Augmenting Immune Responses to Varicella Zoster Virus in Older Adults: A Randomized, Controlled Trial of Tai Chi

Authors

  • Michael R. Irwin MD,

    1. Cousins Center for Psychoneuroimmunology, Semel Institute for Neuroscience, University of California at Los Angeles, Los Angeles, California
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  • Richard Olmstead PhD,

    1. Cousins Center for Psychoneuroimmunology, Semel Institute for Neuroscience, University of California at Los Angeles, Los Angeles, California
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  • Michael N. Oxman MD

    1. Department of Medicine, Division of Infectious Diseases, University of California at San Diego, San Diego, California
    2. San Diego Veterans Affairs Healthcare System, San Diego, California.
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Address correspondence to Michael R. Irwin, MD, Cousins Center for Psychoneuroimmunology, UCLA Neuropsychiatric Institute, 300 UCLA Medical Plaza, Room 3130, Los Angeles, CA 90095. E-mail: mirwin1@ucla.edu

Abstract

OBJECTIVES: To evaluate the effects of a behavioral intervention, Tai Chi, on resting and vaccine-stimulated levels of cell-mediated immunity (CMI) to varicella zoster virus (VZV) and on health functioning in older adults.

DESIGN: A prospective, randomized, controlled trial with allocation to two arms (Tai Chi and health education) for 25 weeks. After 16 weeks of intervention, subjects were vaccinated with VARIVAX, the live attenuated Oka/Merck VZV vaccine licensed to prevent varicella.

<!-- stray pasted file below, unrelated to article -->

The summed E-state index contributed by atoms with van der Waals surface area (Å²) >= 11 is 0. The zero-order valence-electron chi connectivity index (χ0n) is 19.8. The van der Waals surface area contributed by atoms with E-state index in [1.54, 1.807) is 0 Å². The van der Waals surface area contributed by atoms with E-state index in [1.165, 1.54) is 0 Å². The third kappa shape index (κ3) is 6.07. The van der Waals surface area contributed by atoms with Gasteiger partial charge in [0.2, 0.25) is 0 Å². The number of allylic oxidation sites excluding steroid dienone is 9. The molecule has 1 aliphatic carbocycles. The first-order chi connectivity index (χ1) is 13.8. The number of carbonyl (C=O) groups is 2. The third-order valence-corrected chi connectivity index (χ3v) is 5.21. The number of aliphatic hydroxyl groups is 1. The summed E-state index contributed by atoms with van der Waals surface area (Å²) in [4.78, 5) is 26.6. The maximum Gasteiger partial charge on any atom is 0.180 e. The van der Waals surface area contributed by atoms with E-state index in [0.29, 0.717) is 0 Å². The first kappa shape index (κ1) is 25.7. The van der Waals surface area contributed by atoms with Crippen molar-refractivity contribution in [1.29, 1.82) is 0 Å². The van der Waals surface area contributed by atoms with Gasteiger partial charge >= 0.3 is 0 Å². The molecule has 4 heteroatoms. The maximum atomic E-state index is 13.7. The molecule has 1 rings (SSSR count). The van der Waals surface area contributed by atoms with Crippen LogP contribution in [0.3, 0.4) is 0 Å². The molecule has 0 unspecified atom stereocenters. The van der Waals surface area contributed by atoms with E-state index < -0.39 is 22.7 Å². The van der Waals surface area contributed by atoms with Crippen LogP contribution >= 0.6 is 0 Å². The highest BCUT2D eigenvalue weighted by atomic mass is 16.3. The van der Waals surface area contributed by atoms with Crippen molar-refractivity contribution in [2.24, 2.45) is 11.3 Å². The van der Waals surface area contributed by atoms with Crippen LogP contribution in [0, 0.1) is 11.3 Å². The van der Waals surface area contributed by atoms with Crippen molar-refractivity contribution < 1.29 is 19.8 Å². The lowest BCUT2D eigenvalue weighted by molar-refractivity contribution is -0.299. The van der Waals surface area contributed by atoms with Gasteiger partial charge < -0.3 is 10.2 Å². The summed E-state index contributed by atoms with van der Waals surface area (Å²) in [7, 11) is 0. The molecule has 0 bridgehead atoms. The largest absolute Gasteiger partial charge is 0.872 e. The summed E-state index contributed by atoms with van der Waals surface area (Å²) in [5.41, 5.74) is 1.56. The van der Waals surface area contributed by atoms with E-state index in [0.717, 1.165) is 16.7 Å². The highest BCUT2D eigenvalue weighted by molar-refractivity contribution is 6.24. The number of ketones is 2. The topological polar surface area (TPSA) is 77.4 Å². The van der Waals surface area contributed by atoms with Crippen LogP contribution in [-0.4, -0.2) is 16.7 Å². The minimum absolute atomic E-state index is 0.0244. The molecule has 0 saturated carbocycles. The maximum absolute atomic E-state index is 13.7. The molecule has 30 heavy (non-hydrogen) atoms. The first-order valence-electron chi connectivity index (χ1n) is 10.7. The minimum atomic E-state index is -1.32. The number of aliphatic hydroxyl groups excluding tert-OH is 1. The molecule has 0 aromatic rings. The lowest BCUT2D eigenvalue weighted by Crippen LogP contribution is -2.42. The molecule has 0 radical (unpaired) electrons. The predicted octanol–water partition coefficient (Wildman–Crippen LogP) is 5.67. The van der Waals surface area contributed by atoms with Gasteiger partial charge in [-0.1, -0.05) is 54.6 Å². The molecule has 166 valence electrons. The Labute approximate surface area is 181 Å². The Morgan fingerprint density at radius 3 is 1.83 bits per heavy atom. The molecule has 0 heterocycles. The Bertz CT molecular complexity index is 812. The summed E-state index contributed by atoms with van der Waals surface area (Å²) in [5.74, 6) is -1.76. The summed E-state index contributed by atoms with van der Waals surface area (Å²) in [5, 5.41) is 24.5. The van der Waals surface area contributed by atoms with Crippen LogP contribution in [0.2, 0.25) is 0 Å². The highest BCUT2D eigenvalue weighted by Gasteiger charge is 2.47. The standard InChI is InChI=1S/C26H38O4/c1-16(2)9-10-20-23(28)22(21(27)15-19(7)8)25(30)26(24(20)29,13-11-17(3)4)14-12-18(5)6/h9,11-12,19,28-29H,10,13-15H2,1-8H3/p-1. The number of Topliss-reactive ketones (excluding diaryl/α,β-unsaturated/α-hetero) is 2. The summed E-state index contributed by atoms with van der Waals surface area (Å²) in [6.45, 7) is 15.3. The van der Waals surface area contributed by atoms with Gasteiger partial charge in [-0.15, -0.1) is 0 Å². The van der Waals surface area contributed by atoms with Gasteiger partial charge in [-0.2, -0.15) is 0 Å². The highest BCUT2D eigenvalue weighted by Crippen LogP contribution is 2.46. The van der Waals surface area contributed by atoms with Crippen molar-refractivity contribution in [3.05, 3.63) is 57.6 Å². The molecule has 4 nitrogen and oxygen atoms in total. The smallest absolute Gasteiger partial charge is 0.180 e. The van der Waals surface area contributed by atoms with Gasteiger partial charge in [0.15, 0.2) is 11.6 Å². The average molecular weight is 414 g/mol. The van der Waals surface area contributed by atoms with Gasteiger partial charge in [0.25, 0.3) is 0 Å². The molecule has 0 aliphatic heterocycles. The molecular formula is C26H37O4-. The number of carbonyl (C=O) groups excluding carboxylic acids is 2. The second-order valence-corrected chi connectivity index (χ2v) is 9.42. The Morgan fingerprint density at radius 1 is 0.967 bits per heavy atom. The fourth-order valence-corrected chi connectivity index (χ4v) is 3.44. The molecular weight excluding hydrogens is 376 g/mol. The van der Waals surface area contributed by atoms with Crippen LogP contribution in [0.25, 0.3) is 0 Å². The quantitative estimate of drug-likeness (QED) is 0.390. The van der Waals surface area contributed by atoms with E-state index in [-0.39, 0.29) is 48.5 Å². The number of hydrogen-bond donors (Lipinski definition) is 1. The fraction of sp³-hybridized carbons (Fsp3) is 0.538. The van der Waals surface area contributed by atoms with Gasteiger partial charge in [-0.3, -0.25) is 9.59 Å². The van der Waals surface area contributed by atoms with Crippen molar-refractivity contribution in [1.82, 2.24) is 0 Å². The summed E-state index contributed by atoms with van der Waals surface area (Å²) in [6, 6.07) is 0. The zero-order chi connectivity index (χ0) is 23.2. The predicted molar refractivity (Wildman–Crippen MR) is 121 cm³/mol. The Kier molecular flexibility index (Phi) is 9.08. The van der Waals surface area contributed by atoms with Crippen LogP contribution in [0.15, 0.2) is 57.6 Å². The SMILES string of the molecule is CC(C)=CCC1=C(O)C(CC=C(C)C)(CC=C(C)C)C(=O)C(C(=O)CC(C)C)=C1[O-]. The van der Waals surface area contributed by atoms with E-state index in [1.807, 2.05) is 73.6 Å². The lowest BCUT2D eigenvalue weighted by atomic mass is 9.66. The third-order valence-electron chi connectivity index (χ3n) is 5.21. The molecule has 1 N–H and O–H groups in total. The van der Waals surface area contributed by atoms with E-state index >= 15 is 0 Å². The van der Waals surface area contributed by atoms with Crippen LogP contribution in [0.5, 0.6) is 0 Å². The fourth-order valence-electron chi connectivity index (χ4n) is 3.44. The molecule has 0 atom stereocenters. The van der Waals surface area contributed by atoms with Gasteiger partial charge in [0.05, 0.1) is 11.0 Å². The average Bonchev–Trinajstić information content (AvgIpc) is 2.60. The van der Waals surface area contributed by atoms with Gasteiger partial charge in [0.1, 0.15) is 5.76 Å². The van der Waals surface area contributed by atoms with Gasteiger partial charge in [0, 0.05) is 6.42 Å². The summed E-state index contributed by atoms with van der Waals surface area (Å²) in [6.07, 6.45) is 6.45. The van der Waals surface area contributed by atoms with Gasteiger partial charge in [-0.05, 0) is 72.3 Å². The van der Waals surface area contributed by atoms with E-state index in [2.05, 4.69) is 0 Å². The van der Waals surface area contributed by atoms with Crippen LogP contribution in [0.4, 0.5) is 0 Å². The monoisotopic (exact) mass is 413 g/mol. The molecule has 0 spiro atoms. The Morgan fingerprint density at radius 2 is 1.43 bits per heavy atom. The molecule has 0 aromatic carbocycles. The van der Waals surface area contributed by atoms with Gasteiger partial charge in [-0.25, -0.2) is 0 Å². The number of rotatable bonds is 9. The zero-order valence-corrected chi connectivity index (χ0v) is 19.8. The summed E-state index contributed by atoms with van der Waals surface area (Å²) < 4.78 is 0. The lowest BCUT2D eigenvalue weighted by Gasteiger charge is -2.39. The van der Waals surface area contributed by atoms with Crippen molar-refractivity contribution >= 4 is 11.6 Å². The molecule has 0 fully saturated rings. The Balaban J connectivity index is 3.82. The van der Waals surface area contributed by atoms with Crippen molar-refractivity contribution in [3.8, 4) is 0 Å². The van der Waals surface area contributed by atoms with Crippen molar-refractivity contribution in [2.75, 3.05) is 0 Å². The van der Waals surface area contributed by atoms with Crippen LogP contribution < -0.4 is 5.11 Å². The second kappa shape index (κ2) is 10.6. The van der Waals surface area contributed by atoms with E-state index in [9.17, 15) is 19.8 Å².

SETTING: Two urban U.S. communities between 2001 and 2005.

PARTICIPANTS: A total of 112 healthy older adults aged 59 to 86.

MEASUREMENTS: The primary endpoint was a quantitative measure of VZV-CMI. Secondary outcomes were scores on the Medical Outcomes Study 36-item Short-Form Health Survey (SF-36).

RESULTS: The Tai Chi group showed higher levels of VZV-CMI than the health education group (P<.05), with a significant rate of increase (P<.001) that was nearly twice that found in the health education group. Tai Chi alone induced an increase in VZV-CMI that was comparable in magnitude with that induced by varicella vaccine, and the two were additive; Tai Chi, together with vaccine, produced a substantially higher level of VZV-CMI than vaccine alone. The Tai Chi group also showed significant improvements in SF-36 scores for physical functioning, bodily pain, vitality, and mental health (P<.05).

CONCLUSION: Tai Chi augments resting levels of VZV-specific CMI and boosts VZV-CMI of the varicella vaccine.

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